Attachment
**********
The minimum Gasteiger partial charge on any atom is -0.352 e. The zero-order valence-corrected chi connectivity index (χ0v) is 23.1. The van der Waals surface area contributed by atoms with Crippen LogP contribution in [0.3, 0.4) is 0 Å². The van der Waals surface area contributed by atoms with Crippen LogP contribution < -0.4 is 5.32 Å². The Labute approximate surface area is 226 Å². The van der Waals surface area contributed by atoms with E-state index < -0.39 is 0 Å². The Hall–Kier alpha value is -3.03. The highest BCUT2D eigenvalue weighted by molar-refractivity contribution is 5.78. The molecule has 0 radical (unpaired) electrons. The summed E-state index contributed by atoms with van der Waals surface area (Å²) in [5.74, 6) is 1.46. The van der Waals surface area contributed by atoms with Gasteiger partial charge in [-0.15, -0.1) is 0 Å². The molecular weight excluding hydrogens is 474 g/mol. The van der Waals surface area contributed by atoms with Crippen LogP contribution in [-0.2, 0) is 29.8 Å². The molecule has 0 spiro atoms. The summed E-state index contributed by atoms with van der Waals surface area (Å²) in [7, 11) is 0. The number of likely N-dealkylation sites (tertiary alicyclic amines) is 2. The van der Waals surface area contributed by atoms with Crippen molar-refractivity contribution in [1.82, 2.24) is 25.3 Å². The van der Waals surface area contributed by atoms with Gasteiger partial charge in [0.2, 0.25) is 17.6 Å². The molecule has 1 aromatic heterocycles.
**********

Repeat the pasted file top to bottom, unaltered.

The minimum Gasteiger partial charge on any atom is -0.352 e. The zero-order valence-corrected chi connectivity index (χ0v) is 23.1. The van der Waals surface area contributed by atoms with Crippen LogP contribution in [0.3, 0.4) is 0 Å². The van der Waals surface area contributed by atoms with Crippen LogP contribution < -0.4 is 5.32 Å². The Labute approximate surface area is 226 Å². The van der Waals surface area contributed by atoms with E-state index < -0.39 is 0 Å². The Hall–Kier alpha value is -3.03. The highest BCUT2D eigenvalue weighted by molar-refractivity contribution is 5.78. The molecule has 0 radical (unpaired) electrons. The summed E-state index contributed by atoms with van der Waals surface area (Å²) in [5.74, 6) is 1.46. The van der Waals surface area contributed by atoms with Gasteiger partial charge in [-0.15, -0.1) is 0 Å². The molecular weight excluding hydrogens is 474 g/mol. The van der Waals surface area contributed by atoms with Crippen LogP contribution in [-0.2, 0) is 29.8 Å². The molecule has 0 spiro atoms. The summed E-state index contributed by atoms with van der Waals surface area (Å²) in [7, 11) is 0. The number of likely N-dealkylation sites (tertiary alicyclic amines) is 2. The van der Waals surface area contributed by atoms with Crippen molar-refractivity contribution in [1.82, 2.24) is 25.3 Å². The van der Waals surface area contributed by atoms with Gasteiger partial charge in [0.2, 0.25) is 17.6 Å². The molecule has 1 aromatic heterocycles.